"You know, it's not sharp anymore. I told Stan I wouldn't have it in my house if the blade was still good."

He brought himself back from the high seas. "Just pure decoration now, eh?"

"That's right. I watched him file off the edge myself."

Frank wrinkled his eyebrows. He opened his mouth, then closed it without speaking.

Helen applied some iodine and wrapped his hand. "There. That should do it. Unless you still need kisses for your boo-boos." Her eyes twinkled.

Frank shook his head and went back to the living room. Helen put things back in the cupboard. She hesitated, then took a straight razor and slipped it into her apron pocket. Back in the living room she avoided his eyes. "Now I've got to find a box for that broken glass," she said. She went into the kitchen.

Frank munched on another cookie and hummed along with the radio. Maybe it wasn't so bad after all, not rushing things. Work out a plan and stick to it. That's the only way to really savour the moment. He surveyed the room, pausing briefly on a letter opener, a crystal candy dish, and the cord for Helen's heating pad, before his eyes returned to the sword and stayed there. Not sharp? he wondered. Why would she lie? The song ended, and in the brief silence he heard a faint siren. You old bat, he thought. Maybe not so stupid after all. He jumped to the window. The trees blocked his view. Maybe it was passing on the highway. Maybe it wasn't.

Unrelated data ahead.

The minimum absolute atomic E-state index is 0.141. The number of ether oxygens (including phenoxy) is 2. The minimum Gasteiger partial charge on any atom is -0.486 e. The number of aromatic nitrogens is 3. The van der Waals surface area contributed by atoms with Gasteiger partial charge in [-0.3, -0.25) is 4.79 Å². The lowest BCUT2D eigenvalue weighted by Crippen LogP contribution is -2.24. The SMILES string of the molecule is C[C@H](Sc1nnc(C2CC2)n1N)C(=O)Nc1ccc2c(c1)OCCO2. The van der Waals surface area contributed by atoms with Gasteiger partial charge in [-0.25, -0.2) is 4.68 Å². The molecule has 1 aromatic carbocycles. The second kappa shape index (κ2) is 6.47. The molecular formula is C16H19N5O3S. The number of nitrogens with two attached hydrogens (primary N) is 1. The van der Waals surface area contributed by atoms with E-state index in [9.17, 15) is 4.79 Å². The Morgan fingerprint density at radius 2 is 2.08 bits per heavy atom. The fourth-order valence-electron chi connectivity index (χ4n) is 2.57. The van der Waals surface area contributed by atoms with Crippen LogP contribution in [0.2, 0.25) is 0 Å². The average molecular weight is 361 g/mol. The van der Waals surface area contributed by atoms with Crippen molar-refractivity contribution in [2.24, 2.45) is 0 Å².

He grabbed the sword and kicked over the vase. It shattered just like he expected, pieces covering the floor. "Ooops," he called. White spots pulsed in his vision with each heartbeat. A rush of footsteps came from the kitchen. Frank took a deep breath and lifted the sword high over his right shoulder.


"What the hell is that?" Constable Moltser cut Helen off in mid-sentence, pushed past her through the front door and charged into the living room. A sword jutted out of the ceiling at the end of a deep gouge. Helen followed him in. He turned to her, nearly spitting. “Well?”

Helen sighed and shook her head. "Oh, Frank was horsing around.”

Constable Moltser threw his hands up. "Jesus, Helen! Was he threatening you?"

Each word Helen spoke sounded like a sigh. "No, no, no. But it sure was strange the way he didn't recognize me, his own mother. I didn't know what he might do." She stared at the sword.

The officer relaxed his shoulders a bit. "He could've done anything, Helen. Good thing he didn't try. For your sake." He patted her back. "I'll drop by my next day off and fix up that ceiling for you."